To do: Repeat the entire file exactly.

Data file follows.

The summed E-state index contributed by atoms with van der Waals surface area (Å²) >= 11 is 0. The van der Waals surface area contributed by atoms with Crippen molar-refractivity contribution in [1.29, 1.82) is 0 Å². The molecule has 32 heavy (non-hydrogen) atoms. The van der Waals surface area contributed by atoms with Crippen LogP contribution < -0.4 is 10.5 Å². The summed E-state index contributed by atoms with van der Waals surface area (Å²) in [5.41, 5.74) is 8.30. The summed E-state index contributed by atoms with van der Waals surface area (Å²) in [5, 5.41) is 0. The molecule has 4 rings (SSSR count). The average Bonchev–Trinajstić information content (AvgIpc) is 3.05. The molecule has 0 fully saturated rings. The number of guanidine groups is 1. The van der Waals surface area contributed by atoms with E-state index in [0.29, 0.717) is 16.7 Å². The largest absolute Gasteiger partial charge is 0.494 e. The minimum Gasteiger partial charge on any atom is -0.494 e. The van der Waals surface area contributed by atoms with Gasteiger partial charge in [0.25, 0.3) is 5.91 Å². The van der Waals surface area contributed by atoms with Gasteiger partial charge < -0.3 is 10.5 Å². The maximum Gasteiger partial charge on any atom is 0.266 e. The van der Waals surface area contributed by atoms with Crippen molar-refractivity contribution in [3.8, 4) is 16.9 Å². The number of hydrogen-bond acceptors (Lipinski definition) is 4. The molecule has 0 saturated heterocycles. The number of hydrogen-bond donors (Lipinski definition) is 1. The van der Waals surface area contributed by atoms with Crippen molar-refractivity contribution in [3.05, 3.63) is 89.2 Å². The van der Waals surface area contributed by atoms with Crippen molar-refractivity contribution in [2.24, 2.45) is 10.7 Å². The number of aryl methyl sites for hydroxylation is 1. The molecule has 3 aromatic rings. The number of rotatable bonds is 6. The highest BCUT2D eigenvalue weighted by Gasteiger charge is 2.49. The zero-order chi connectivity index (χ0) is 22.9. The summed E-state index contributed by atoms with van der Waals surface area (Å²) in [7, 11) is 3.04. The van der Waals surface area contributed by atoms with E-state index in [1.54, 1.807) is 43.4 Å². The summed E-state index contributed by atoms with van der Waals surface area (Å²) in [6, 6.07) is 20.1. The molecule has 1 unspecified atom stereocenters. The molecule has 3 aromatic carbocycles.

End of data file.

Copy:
The summed E-state index contributed by atoms with van der Waals surface area (Å²) >= 11 is 0. The van der Waals surface area contributed by atoms with Crippen molar-refractivity contribution in [1.29, 1.82) is 0 Å². The molecule has 32 heavy (non-hydrogen) atoms. The van der Waals surface area contributed by atoms with Crippen LogP contribution < -0.4 is 10.5 Å². The summed E-state index contributed by atoms with van der Waals surface area (Å²) in [5.41, 5.74) is 8.30. The summed E-state index contributed by atoms with van der Waals surface area (Å²) in [5, 5.41) is 0. The molecule has 4 rings (SSSR count). The average Bonchev–Trinajstić information content (AvgIpc) is 3.05. The molecule has 0 fully saturated rings. The number of guanidine groups is 1. The van der Waals surface area contributed by atoms with E-state index in [0.29, 0.717) is 16.7 Å². The largest absolute Gasteiger partial charge is 0.494 e. The minimum Gasteiger partial charge on any atom is -0.494 e. The van der Waals surface area contributed by atoms with Gasteiger partial charge in [0.25, 0.3) is 5.91 Å². The van der Waals surface area contributed by atoms with Gasteiger partial charge < -0.3 is 10.5 Å². The maximum Gasteiger partial charge on any atom is 0.266 e. The van der Waals surface area contributed by atoms with Crippen molar-refractivity contribution in [3.8, 4) is 16.9 Å². The number of hydrogen-bond acceptors (Lipinski definition) is 4. The molecule has 0 saturated heterocycles. The number of hydrogen-bond donors (Lipinski definition) is 1. The van der Waals surface area contributed by atoms with Crippen molar-refractivity contribution in [3.05, 3.63) is 89.2 Å². The van der Waals surface area contributed by atoms with Crippen molar-refractivity contribution in [2.24, 2.45) is 10.7 Å². The number of aryl methyl sites for hydroxylation is 1. The molecule has 3 aromatic rings. The number of rotatable bonds is 6. The highest BCUT2D eigenvalue weighted by Gasteiger charge is 2.49. The zero-order chi connectivity index (χ0) is 22.9. The summed E-state index contributed by atoms with van der Waals surface area (Å²) in [7, 11) is 3.04. The van der Waals surface area contributed by atoms with E-state index in [1.54, 1.807) is 43.4 Å². The summed E-state index contributed by atoms with van der Waals surface area (Å²) in [6, 6.07) is 20.1. The molecule has 1 unspecified atom stereocenters. The molecule has 3 aromatic carbocycles.